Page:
Compton brought the instant declaratory judgment action seeking a declaration that SCDC has failed to comply with the order to destroy the records of his 1995 escape and any reference to his escapes must be destroyed pursuant to Section 17–1–40(A) of the South Carolina Code (2003 & Supp.2010).   Compton subsequently filed a motion for contempt and injunctive relief, requesting the court hold Appellants in contempt for not complying with the destruction order and order them to “destroy all evidence of the three charges remaining on his SCDC record” and prevent the dissemination of this evidence to other state agencies, in particular DPPPS, under section 17–1–40(A).   The circuit court found Appellants were not in willful violation of any court order and accordingly denied Compton's motion for contempt.   As to the records, the court found the 1977 and 1995 entries are maintained for security and classification purposes and therefore are not subject to “complete destruction” under section 17–1–40(A).   However, the court enjoined Appellants from forwarding information regarding the 1995 escape to DPPPS based on its reading of the statute.   The court also found there was no 1982 charge in SCDC's records that it could enjoin Appellants from forwarding to DPPPS.   On Compton's motion to alter or amend, the court extended its order to cover the 1977 flight as well.   This appeal followed.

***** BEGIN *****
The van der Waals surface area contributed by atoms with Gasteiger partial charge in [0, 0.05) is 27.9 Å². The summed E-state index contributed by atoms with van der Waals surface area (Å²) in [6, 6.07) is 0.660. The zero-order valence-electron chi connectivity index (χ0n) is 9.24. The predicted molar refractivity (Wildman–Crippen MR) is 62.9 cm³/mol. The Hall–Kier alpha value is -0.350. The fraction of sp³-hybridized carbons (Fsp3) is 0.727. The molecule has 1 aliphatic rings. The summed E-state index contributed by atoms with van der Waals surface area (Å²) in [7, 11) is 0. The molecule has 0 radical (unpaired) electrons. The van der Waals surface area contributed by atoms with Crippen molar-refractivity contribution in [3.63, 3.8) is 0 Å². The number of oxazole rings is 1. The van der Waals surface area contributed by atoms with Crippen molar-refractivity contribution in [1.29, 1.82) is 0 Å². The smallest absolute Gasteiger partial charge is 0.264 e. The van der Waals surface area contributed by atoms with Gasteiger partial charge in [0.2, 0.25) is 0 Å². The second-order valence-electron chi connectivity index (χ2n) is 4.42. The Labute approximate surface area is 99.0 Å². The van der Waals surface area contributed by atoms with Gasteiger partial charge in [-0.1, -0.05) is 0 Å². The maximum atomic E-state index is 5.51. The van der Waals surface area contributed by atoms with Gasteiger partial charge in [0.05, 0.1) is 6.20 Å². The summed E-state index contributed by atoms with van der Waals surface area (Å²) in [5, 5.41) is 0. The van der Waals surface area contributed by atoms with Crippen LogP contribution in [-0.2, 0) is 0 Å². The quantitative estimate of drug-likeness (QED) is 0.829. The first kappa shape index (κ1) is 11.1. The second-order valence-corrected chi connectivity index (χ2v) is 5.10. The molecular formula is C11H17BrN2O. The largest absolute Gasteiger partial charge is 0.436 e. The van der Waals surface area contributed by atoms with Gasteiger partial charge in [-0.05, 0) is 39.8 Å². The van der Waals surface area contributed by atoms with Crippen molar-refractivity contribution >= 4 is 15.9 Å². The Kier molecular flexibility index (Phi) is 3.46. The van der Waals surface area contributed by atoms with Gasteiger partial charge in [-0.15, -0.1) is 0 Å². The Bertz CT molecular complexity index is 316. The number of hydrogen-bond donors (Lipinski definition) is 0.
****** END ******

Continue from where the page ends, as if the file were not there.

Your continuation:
Appellants argue the circuit court erred in granting Compton a preliminary injunction because Compton cannot show a likelihood of success on the merits of his claim.3  We disagree.

 The purpose of a preliminary injunction is to preserve the status quo and prevent irreparable harm to the party requesting it.  Powell v. Immanuel Baptist Church, 261 S.C. 219, 221, 199 S.E.2d 60, 61 (1973).   An applicant for a preliminary injunction must allege sufficient facts to state a cause of action for injunction and demonstrate that this relief is reasonably necessary to preserve the rights of the parties during the litigation.   County of Richland v. Simpkins, 348 S.C. 664, 669, 560 S.E.2d 902, 904 (Ct.App.2002).   Accordingly, the applicant must establish three elements to receive this relief:  (1) he will suffer immediate, irreparable harm without the injunction;  (2) he has a likelihood of success on the merits;  and (3) he has no adequate remedy at law.  Scratch Golf Co. v. Dunes W. Residential Golf Props., Inc., 361 S.C. 117, 121, 603 S.E.2d 905, 908 (2004).   Appellants' challenge to the injunction concerns the second element, whether Compton has demonstrated a likelihood of success on the merits.4